Anderson v. Shipowners Ass'n of the Pac. Coast
In Anderson v. Shipowners Ass'n of the Pac. Coast, 272 U.S. 359, 71 L. Ed. 298, 47 S. Ct. 125 (1926), the Supreme Court held that a seaman, on behalf of himself and other members of the seamen's union, could sue an association of most of the shipowners in the region when the shipowners' association adopted unduly strict regulations governing employment. (272 U.S. at 359.)
The Court found the shipowners' agreement violated the antitrust laws because the regulations prevented the "free exercise of the rights" of the seamen to engage in trade and commerce. Id. at 363 (quoting United States v. Colgate & Co., 250 U.S. 300, 307, 63 L. Ed. 992, 39 S. Ct. 465 (1919)).
In Anderson v. Shipowners' Ass'n, 272 U. S. 359, 47 S. Ct. 125, 126, 71 L. Ed. 298 (1926), plaintiff sought to enjoin the shipowners' association whose men controlled substantially all the merchant vessels of American registry, who engaged in interstate and foreign commerce, because they had entered into an arrangement to control the employment of all seamen on their vessels by maintaining employment agents in California and where every seaman was compelled to register and await his turn in order to secure employment.
No person could secure employment unless he was registered, with the result that some seamen were delayed in securing work.
The plaintiff was barred from employment because of failure to comply with these regulations, and brought this suit asking for an injunction and damages.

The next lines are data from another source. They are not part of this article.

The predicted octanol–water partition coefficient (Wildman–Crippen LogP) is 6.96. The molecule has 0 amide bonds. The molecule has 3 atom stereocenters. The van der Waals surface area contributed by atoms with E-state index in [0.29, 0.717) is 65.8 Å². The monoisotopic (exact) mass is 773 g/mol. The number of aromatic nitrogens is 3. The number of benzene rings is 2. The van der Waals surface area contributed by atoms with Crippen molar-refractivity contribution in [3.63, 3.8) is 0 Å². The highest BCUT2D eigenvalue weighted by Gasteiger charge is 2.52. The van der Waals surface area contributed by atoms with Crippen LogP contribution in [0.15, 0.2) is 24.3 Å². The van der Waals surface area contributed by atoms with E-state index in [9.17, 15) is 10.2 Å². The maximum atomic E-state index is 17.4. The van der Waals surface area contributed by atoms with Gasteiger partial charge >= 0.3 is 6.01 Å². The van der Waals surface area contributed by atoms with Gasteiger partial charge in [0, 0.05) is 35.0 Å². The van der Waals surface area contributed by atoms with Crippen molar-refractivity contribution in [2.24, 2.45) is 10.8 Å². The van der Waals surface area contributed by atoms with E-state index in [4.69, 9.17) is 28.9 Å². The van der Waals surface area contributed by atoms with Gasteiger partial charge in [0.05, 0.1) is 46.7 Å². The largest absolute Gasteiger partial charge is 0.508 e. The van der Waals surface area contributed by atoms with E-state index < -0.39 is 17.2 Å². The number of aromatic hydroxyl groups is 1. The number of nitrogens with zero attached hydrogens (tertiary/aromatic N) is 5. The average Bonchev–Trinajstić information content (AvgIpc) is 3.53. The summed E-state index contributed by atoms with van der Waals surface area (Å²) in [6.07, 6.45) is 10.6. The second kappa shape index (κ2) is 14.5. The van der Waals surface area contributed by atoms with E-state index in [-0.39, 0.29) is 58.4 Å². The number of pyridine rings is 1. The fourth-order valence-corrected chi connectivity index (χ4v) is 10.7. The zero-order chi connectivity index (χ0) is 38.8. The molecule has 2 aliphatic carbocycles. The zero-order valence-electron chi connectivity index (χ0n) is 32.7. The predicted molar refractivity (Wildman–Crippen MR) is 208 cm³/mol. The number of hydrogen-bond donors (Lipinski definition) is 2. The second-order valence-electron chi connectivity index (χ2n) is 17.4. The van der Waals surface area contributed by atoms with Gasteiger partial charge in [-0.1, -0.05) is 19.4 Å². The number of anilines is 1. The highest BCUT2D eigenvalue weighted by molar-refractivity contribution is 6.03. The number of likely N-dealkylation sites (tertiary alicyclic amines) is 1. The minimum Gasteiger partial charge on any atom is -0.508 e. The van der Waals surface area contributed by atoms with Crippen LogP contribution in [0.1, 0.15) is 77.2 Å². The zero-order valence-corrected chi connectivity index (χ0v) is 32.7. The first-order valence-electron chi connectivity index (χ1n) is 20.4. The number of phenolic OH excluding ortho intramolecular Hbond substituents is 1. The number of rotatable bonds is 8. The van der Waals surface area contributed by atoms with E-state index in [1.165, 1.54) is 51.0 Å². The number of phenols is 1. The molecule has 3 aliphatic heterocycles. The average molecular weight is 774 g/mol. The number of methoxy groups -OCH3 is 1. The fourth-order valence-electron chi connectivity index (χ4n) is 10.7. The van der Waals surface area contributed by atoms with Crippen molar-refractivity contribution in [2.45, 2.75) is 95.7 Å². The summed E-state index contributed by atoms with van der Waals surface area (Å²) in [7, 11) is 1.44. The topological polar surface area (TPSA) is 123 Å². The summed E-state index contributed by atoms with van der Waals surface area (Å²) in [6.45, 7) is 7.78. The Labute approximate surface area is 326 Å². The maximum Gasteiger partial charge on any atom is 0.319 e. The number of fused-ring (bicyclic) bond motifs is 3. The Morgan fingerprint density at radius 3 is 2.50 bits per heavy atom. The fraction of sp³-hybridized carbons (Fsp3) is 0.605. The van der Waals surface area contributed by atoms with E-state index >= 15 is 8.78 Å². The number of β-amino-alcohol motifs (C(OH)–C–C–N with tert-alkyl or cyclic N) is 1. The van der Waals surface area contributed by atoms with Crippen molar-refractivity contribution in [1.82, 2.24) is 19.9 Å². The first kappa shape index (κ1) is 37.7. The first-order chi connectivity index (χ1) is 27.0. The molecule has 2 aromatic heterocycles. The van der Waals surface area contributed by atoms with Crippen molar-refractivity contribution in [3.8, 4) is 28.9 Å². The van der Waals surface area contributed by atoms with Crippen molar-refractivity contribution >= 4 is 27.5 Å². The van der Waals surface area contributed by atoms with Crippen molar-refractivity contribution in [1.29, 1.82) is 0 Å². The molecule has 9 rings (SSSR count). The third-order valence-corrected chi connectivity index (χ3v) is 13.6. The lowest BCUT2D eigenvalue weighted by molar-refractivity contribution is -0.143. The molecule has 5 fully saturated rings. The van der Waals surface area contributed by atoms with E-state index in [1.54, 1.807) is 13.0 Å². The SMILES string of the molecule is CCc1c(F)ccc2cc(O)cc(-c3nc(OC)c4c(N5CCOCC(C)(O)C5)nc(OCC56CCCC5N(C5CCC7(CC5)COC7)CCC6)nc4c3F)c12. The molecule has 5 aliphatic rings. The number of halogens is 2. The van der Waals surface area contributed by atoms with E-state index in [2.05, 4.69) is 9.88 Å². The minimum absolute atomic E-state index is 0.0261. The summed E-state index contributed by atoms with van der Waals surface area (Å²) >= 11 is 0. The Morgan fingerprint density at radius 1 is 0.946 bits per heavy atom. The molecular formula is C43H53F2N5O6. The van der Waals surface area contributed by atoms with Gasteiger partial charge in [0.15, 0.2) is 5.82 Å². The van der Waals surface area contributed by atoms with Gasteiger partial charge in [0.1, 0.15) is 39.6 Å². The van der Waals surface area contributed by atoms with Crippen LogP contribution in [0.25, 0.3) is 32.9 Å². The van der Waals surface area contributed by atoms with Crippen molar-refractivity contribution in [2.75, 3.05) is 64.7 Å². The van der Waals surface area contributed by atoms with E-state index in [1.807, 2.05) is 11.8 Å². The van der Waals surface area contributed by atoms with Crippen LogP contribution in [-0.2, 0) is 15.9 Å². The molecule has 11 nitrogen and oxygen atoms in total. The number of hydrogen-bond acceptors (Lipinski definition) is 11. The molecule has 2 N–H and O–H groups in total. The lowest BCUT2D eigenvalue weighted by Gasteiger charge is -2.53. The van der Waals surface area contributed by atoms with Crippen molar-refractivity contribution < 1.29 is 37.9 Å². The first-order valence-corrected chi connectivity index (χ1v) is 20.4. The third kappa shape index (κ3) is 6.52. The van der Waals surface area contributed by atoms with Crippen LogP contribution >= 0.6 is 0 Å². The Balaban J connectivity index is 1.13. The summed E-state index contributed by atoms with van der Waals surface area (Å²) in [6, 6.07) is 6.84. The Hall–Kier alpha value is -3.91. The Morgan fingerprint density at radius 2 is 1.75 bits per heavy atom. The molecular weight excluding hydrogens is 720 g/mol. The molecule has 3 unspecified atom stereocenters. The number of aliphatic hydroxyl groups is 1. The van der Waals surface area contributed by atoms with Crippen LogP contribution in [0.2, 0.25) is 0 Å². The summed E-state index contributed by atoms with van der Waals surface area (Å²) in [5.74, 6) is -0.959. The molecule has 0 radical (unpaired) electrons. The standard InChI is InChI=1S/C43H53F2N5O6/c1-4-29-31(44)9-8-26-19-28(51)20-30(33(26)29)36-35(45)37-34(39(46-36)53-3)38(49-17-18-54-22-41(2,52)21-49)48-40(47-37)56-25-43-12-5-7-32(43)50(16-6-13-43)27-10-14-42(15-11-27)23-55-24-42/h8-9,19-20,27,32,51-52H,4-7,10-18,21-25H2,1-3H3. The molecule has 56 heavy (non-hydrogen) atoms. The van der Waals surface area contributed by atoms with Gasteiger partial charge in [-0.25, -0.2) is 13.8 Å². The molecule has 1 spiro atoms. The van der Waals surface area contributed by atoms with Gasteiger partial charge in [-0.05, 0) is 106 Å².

In holding that the combination was illegal, the court said:
"If the restraint thus imposed had related to the carriage of goods in interstate and foreign commerce - that is to say, if each ship owner had precluded himself from making any contract of transportation directly with the shipper, and had put himself under an obligation to refuse to carry for any person without the previous approval of the associations - the unlawful restraint would be clear. But ships and those who operate them are instrumentalities of commerce, and within the commerce clause, no less than cargoes. It is not important, therefore, to inquire whether, as contended by respondents, the object of the combination was merely to regulate the employment of men, and not to restrain commerce. A restraint of interstate commerce cannot be justified by the fact that the object of the participants in the combination was to benefit themselves in a way which might have been unobjectionable, in the absence of such restraint. These shipowners and operators having thus put themselves into a situation of restraint upon their freedom to carry on interstate and foreign commerce according to their own choice and discretion, it follows, as the case now stands, that the combination is in violation of the Anti-Trust Act."